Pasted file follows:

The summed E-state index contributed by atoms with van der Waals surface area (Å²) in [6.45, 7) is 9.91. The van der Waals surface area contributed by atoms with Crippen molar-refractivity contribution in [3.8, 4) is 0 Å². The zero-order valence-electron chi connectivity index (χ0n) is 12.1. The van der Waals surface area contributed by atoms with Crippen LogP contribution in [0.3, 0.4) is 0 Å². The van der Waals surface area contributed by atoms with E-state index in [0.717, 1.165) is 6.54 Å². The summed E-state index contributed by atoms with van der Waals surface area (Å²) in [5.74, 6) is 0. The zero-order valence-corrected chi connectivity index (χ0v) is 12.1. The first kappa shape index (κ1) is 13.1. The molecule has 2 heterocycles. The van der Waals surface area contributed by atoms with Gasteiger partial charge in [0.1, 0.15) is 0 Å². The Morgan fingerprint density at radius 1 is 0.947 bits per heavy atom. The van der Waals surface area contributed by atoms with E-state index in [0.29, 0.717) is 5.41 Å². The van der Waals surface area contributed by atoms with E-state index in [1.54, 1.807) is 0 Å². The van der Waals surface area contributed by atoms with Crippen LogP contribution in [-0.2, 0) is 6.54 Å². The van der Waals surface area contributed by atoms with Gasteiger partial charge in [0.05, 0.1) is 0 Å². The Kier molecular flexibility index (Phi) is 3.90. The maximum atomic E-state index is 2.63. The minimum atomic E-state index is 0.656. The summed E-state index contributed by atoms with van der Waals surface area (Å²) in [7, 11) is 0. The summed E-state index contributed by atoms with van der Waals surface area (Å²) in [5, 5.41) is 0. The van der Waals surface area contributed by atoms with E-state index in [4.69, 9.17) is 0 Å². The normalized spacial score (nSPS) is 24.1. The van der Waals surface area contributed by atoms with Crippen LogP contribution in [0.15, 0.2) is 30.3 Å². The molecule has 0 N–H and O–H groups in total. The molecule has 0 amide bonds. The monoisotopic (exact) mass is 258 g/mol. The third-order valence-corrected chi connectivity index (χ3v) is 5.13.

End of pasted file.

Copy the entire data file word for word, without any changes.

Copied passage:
The summed E-state index contributed by atoms with van der Waals surface area (Å²) in [6.45, 7) is 9.91. The van der Waals surface area contributed by atoms with Crippen molar-refractivity contribution in [3.8, 4) is 0 Å². The zero-order valence-electron chi connectivity index (χ0n) is 12.1. The van der Waals surface area contributed by atoms with Crippen LogP contribution in [0.3, 0.4) is 0 Å². The van der Waals surface area contributed by atoms with E-state index in [0.717, 1.165) is 6.54 Å². The summed E-state index contributed by atoms with van der Waals surface area (Å²) in [5.74, 6) is 0. The zero-order valence-corrected chi connectivity index (χ0v) is 12.1. The first kappa shape index (κ1) is 13.1. The molecule has 2 heterocycles. The van der Waals surface area contributed by atoms with Gasteiger partial charge in [0.1, 0.15) is 0 Å². The Morgan fingerprint density at radius 1 is 0.947 bits per heavy atom. The van der Waals surface area contributed by atoms with E-state index in [0.29, 0.717) is 5.41 Å². The van der Waals surface area contributed by atoms with E-state index in [1.54, 1.807) is 0 Å². The van der Waals surface area contributed by atoms with Crippen LogP contribution in [-0.2, 0) is 6.54 Å². The van der Waals surface area contributed by atoms with Gasteiger partial charge in [0.05, 0.1) is 0 Å². The Kier molecular flexibility index (Phi) is 3.90. The maximum atomic E-state index is 2.63. The minimum atomic E-state index is 0.656. The summed E-state index contributed by atoms with van der Waals surface area (Å²) in [7, 11) is 0. The summed E-state index contributed by atoms with van der Waals surface area (Å²) in [5, 5.41) is 0. The van der Waals surface area contributed by atoms with E-state index in [4.69, 9.17) is 0 Å². The normalized spacial score (nSPS) is 24.1. The van der Waals surface area contributed by atoms with Crippen LogP contribution in [0.15, 0.2) is 30.3 Å². The molecule has 0 N–H and O–H groups in total. The molecule has 0 amide bonds. The monoisotopic (exact) mass is 258 g/mol. The third-order valence-corrected chi connectivity index (χ3v) is 5.13.